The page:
|Loving his new baby sister|
Yet, he is also sweet, sensitive, nurturing, and can get very co-dependent. This is the yin to his yang.
We all have masculine and feminine parts of ourselves. Some are physical traits, others are in the mental or emotional body. It is healthy to have a balance of this.
What I love about this time in my son's life though, is he still greatly respects females, and isn't afraid to explore that female nature inside of himself.
For example, in his role-playing, he is always mom, and usually pregnant or taking care of a baby. Unless he he is a superhero. But "mom" lately is gaining strength over "superhero". He takes time to explore this character and is, as one of my friend's pointed out, very committed to his characters.
He isn't afraid to wear pink, or "girlie" looking clothes. In his own words he has told me that pink is for girls. I corrected him by saying a lot of girls like pink. Whether he believed me or not I don't know. But he is a very perceptive lad, and almost four, so I am sure he has noticed what girls wear in this culture.
He has taken to wearing this necklace (below) that he made and will not take it off. It has pink and purple beads (and blue and green), with a white and pink pony charm in the middle. It looks rather "girlie" don't you think?
He doesn't do it all the time, but has found some hand-me-down clothes for my daughter in his size and wants to wear them out.
I do not encourage any of this, nor do I discourage it. I just observe and let him explore if he wishes.
Upon asking if anyone said anything about the blue barrette in his hair at school the other day - there didn't seem to be much reaction. I wonder if there was.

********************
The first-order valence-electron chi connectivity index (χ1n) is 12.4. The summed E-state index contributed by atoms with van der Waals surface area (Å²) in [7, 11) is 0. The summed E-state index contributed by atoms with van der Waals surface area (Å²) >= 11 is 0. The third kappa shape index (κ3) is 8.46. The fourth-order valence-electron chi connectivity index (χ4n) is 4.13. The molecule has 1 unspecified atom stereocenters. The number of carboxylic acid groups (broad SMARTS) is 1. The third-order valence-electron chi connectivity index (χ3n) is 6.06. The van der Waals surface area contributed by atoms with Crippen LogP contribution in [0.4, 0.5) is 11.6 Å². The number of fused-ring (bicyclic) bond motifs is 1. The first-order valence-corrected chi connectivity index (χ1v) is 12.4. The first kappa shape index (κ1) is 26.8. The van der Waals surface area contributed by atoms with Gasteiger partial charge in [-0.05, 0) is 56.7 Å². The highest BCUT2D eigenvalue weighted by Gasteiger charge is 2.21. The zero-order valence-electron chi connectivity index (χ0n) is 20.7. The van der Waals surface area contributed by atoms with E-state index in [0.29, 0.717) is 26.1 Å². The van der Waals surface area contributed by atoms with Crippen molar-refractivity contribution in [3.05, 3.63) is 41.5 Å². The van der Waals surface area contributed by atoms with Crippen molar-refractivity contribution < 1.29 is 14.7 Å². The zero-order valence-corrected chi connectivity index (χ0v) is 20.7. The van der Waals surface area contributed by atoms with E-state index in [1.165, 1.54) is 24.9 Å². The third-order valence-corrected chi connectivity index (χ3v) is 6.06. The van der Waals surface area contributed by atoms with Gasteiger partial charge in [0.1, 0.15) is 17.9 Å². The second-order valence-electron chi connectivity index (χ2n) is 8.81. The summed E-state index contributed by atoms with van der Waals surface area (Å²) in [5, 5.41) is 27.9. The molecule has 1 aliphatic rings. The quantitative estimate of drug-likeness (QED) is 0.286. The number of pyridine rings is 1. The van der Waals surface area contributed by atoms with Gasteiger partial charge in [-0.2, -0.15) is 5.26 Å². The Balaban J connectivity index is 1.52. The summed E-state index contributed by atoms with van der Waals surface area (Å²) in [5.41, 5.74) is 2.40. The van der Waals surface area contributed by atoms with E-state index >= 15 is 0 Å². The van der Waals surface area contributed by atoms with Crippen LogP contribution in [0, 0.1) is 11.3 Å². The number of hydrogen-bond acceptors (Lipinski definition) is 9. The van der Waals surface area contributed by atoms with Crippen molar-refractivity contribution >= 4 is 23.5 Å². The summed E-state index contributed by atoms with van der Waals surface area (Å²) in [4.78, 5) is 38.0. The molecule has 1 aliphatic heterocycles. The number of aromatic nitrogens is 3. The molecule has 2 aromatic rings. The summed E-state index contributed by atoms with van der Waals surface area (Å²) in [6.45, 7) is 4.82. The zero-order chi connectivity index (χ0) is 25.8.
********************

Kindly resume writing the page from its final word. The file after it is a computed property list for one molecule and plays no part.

The thing is, my son seems to be a bit of a subtle alpha dog. The other kids like him and respect him, as much as they can for that age. So he probably wouldn't of got picked on too much if any because of it. In fact, one of the other mother's asked where I got his necklace because her son wanted one. Go figure.
My son loves to roll with the boys, yet I find it so touching that I am raising a boy whose biggest role-model, so far, is me, his mother.
I love that I am raising a boy who sees the beauty and power that comes from girl's and women's more subtle inner strength. I know he basks in the compassion and love that seems to just pour out of mothers. For the most part, he instinctually trusts other mothers. He instantly will warm up in a new environment as long as there are female role-models.
Men, however, he doesn't always trust. He hasn't quite figured them out yet.
I remember being completely blown away when I found myself in a corporate banking job on Bay Street (the Wallstreet of Canada). Here I was working in a very masculine-type yang pressure power-hungry environment for a renowned short-tempered shark of an investment banker. But what I found, after a while, was this shark I was working for, was in fact, the first man I have ever known who had so much respect for women and females-alike. It wasn't a sexualize or obsessive devotion or anything. Just a very genuine loving gratitude and respect for the mothers, wives, and women in general. It just made me respect him even more.
Perhaps this speaks more to the environment that I was raised in. I was raised to believe, like most girls growing up in the 80's, that girls could do anything boys could do, and maybe even better. My parents certainly echoed this notion for me. However, the biggest male role-model in my life, my dad, didn't truly believe this about the already grown up women in the world.
My prayer is that my son can hold onto this love and respect he has for women and girls for the rest of his life. Especially if he becomes an influential man in the world.
What a world we could create that has a more balanced "power" structure. There would be less war, fighting, and need to possess things and dominate them. Instead more love and compassion, and listening and getting to the deeper truth.
This reminds me why my role as a mother is such a powerful one. This, my friends, is how we change the world, one mother at a time.